For a number of years, Eden Hazard has been on the cusp of being the greatest player in the Premier League, but for some reason or another, he has fallen short to the likes of Sergio Agüero, Kevin De Bruyne and Mohamed Salah. However, at the beginning of this campaign, under new manager Maurizio Sarri, the Belgian looks refreshed and hungrier than ever to take that accolade for himself.

After joining the 2012 Champions League winners, Hazard has consistently been one of the Blues’ best performers. From scoring in crucial games to being selfless in situations to better the team, Hazard has been a delight to watch since gracing England’s top-tier division.

Under José Mourinho, Hazard suffered a tumultuous time with the Portuguese boss, finding himself in and out of the team, as well as not performing to the heights that was expected of him. In Mourinho’s final season, in which the Portuguese boss lasted until December, Hazard was a peripheral figure, making it incredibly obvious to fans, and the coach, that he had lost faith in the former Real Madrid manager and would not sacrifice himself like he had done previously.

The Belgian international was prolific under Antonio Conte, scoring at ease in his first season when Chelsea were crowned Premier League champions for the fifth time in their club’s history. But in Conte’s very public downfall in his second campaign in charge, Hazard also suffered on the pitch – although it is fair to say that he was still one of Chelsea’s better performers and still managed to record 30 goals and assists in 52 appearances.

Many would have thought that Hazard would have gone into the 2018 World Cup lacking confidence and perhaps shy away, but that could not have been further from the truth. In fact, Hazard was Belgium’s lynchpin and attacking nucleus throughout. While they are a nation full of stars scattered all over the pitch, Hazard stood up when it mattered and dragged Belgium to a World Cup semi final against France, even when some performances from Roberto Martínez’s team warranted otherwise.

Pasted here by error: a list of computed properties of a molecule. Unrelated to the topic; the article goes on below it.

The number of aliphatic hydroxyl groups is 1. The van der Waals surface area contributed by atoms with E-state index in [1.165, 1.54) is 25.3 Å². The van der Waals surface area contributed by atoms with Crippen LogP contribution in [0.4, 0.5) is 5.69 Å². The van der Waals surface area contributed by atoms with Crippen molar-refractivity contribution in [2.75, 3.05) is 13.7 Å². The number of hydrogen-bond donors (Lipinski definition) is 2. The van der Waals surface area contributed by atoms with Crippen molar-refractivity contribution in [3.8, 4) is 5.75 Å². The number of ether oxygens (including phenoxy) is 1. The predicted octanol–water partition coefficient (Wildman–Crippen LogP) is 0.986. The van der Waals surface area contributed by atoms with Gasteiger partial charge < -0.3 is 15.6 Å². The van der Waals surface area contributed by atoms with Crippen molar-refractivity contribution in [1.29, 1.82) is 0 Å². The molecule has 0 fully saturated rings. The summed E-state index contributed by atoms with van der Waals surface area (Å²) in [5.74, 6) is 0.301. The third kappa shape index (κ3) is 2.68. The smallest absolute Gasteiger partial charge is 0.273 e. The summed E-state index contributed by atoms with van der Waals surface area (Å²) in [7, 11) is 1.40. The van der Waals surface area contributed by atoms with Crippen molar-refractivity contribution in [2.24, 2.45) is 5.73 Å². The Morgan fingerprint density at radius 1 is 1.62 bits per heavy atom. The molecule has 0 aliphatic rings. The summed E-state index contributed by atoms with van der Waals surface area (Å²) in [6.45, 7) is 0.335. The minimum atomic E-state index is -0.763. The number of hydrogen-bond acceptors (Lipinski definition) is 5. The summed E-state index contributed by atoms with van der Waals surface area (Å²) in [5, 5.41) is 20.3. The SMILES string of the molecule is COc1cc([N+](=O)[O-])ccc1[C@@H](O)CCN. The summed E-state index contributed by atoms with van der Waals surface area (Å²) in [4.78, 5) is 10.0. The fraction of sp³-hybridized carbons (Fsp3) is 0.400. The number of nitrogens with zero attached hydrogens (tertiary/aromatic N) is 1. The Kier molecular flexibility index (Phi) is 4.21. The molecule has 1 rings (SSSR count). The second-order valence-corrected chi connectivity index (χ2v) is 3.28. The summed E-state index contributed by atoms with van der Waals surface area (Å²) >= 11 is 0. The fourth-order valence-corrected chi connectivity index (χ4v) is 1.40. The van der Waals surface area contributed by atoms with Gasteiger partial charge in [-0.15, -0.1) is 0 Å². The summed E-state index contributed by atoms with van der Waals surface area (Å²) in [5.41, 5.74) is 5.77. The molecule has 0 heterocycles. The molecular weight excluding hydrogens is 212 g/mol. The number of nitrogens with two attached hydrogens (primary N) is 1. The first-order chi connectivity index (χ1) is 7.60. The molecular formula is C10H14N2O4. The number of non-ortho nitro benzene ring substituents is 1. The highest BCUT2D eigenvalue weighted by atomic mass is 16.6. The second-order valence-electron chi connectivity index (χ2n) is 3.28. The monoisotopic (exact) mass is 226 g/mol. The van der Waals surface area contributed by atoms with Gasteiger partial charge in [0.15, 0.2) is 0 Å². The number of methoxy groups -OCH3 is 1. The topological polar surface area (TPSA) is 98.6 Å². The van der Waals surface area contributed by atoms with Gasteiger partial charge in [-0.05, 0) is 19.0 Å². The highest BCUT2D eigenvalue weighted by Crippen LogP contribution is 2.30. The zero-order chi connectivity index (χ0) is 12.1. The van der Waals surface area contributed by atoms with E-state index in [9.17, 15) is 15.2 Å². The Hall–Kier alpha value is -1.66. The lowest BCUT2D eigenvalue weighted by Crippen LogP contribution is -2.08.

Ending the tournament with three goals scored and assisting twice, Hazard was, arguably, the best player in Russia. With his determination and persistence when running at defenders, Hazard showed that he can deliver when it matters on the biggest stage of all. Although Belgium did not make the final, they were knocked out to the eventual winners, which is some consolation in itself.

A large proportion of players who made it past the quarter finals have returned to their clubs in a sluggish mood. Not Hazard. Instead, even without a pre-season, the Belgian has excelled in Sarri’s new look Chelsea side and showed why he is gunning for the recognition he feels he deserves.

In his six appearances – two of those coming from the bench – Hazard has five goals to his name and two assists. Also, as impressive, Hazard tops the table out of all the players in the league in dribbles per-match.

The Belgian has recorded, on average, 3.6 per game, which is ahead of notorious dribbler Adama Traoré of Wolves. Hazard’s intent and persistence with the ball at his feet shows how hungry he is to either create chances for others or to find a way past the goalkeeper himself.

The former Lille youth player is also near the top of the table in terms of fouls committed on him. With an average of three per-game, only James Maddison and Rajiv van La Parra find themselves being on the end of illegal challenges so far this season. Hazard’s low centre of gravity and quick wittedness allows him to manoeuvre out of situations incredibly quickly, hence why his markers fail to keep up with him and have to result in fouling him.

Hazard’s greatest return in the Premier League came in the 2016/17 season, where he helped led his club to triumph. A commendable 16 goals were scored from the wing in that campaign, a tally he will be hoping that he better this time out. Sarri has used him as an out-and-out left winger so far, but Hazard’s actual movement has been cutting inside and occupying the space in behind the midfield and in front of the defence. In that unofficial number 10 role, Hazard can run riot and cause untold havoc to defences up and down the country.

There will be ups and downs this season for the Belgian, but with the way he is dominating matches on his own, worldwide accolades are surely on the cards. Hazard has been on the verge of being named the best player in the Premier League for a number of years now, but this really could be the season where he elevates his already high profile and takes the crown for himself.

Hazard is the current favourite to win this season’s PFA Player Of The Year award – which seems like a reasonable price when you consider that last year’s winner Mohamed Salah – – has had a slow start to the season and the 2017/18 runner up, Kevin De Bruyne, suffered a long-term injury at the beginning of the campaign and is now out to .

Despite topping the early standings for goalscoring in the Premier League, the Belgian is a generous to pick up that accolade. Sarri’s system means Hazard is getting into much better better shooting positions – considering he is Chelsea’s penalty taker as well, it’s easy to see him bagging 20+ goals this season.

Odds are correct at the time of posting

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